Recurrent Abdominal Pain is defined as:
Three separate episodes of abdominal pain, severe enough to affect daily activities, over a three month period.
The most common cause for RAP is functional, having excluded organic conditions.
The consultation with the child and parent is an opportunity to identify whether the pain has any features to suggest a significant organic cause.
Red Flags in Recurrent Abdominal Pain
- Age <5 years
- Pain further away from the umbilicus, pain waking at night
- Abdominal mass
- Fever of unknown origin
- Weight loss
- Impact on growth and puberty
- Diarrhoea with tenesmus, urgency or night-time defecation
- Blood or mucus in stools
- Mouth disease, mouth ulcers or perianal disease
- Arthritis symptoms
- Urinary symptoms- such as dysuria, frequency
- Family history of Inflammatory Bowel Disease
- Reduced appetite
- Change in bowel habit – although constipation is often associated with functional abdominal pain
Initial Primary Care Assessment
- Family history (emotional and physical)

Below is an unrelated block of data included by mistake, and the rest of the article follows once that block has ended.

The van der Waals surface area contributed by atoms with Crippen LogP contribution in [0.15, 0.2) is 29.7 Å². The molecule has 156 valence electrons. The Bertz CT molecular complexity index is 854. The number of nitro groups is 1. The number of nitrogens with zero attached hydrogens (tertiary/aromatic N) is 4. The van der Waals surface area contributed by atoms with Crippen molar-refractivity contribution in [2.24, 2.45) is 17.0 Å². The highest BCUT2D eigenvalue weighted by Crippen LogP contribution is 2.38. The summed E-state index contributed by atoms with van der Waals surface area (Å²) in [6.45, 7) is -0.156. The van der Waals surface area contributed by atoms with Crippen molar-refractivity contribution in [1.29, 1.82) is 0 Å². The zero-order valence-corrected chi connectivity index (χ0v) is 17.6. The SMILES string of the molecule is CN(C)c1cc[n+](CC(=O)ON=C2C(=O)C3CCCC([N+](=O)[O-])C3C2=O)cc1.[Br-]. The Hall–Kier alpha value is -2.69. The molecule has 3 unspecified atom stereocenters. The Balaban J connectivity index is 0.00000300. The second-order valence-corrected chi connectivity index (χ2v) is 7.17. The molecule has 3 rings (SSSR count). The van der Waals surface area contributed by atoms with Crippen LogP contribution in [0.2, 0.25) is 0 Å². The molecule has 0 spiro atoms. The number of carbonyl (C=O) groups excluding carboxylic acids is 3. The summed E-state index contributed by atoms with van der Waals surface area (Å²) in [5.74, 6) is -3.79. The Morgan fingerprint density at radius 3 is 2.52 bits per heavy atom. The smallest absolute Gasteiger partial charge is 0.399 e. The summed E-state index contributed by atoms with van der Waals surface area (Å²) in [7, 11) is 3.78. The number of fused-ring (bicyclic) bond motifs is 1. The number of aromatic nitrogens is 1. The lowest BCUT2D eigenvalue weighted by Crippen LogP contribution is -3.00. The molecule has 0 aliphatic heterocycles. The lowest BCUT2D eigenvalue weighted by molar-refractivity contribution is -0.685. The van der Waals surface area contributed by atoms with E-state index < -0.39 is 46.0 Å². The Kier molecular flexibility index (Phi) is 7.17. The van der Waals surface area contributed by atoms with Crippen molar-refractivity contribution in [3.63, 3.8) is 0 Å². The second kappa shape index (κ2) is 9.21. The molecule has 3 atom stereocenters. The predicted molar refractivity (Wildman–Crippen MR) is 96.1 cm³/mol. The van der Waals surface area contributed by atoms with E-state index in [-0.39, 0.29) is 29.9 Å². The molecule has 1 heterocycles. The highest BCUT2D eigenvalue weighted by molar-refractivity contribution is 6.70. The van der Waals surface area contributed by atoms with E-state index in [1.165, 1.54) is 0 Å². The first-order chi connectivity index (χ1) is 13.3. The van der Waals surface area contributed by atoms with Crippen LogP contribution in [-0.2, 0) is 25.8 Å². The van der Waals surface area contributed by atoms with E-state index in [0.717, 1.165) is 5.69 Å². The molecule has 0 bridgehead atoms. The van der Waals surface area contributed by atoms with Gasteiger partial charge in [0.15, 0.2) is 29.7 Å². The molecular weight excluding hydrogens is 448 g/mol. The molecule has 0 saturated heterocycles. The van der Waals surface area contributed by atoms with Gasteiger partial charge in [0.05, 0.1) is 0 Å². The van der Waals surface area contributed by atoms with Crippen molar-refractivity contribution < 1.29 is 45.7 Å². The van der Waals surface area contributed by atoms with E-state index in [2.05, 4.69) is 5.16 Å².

- Previous Surgical
- Bowel habits
- Impact on daily activities
- Mental health
- Systems enquiry – symptoms associated with pain such as headaches, photophobia, vomiting, nausea.
Abdominal examination (including testicular examination).
Assessment for signs of autoimmune conditions including, skin, hands, mouth.
Height and weight on age and gender appropriate growth chart.
Bloods- FBC, LFT, amylase, CRP, ESR, glucose, IgA and TTG IgA
Stool sample – MC&S, faecal calprotectin (if suggestive of IBD), H. pylori antigen
Urine sample – MC&S, pregnancy test (if applicable)
Abdominal USS – if felt necessary
Possible Organic Causes:
- Inflammatory Bowel Disease
- Coeliac Disease
- Reflux / Eosinophilic Oesophagitis
- Helicobacter pylori
- Abdominal Migraine
- Surgical Causes: Meckel’s diverticulitis, intra-abdominal mass, gall stones, recurrent intussusception, pancreatitis
- Gynaecological causes- dysmenorrhea
If any RED FLAG symptoms, consider acute admission rather than Outpatient referral.
Please refer for outpatient review if:
Following the above guidance there remains uncertainty about diagnosis
There are ongoing clinical concerns (excluding those that require urgent inpatient review)
Patient is not clinically improving from initial management
Recurrent abdominal Pain in Children: A clinical approach. Seng Hok Quak.
Singapore Med J 2015; 56(3): 125-128doi: 10.11622/smedj.2015038
BSPGAHN- The British Society of Paediatric GASTROENTEROLOGY, Hepatology and Nutrition Recurrent
Recurrent Abdominal Pain in Childhood. Bufler P et al. Dtsch Arztebl Int. 2011 Apr; 108(17): 295–304.
Chronic Abdominal Pain in Childhood: Diagnosis and Management. LAN M. LAKE, M.D., Johns Hopkins University School of Medicine, Baltimore, Maryland
Am Fam Physician. 1999 Apr 1;59(7):1823-1830.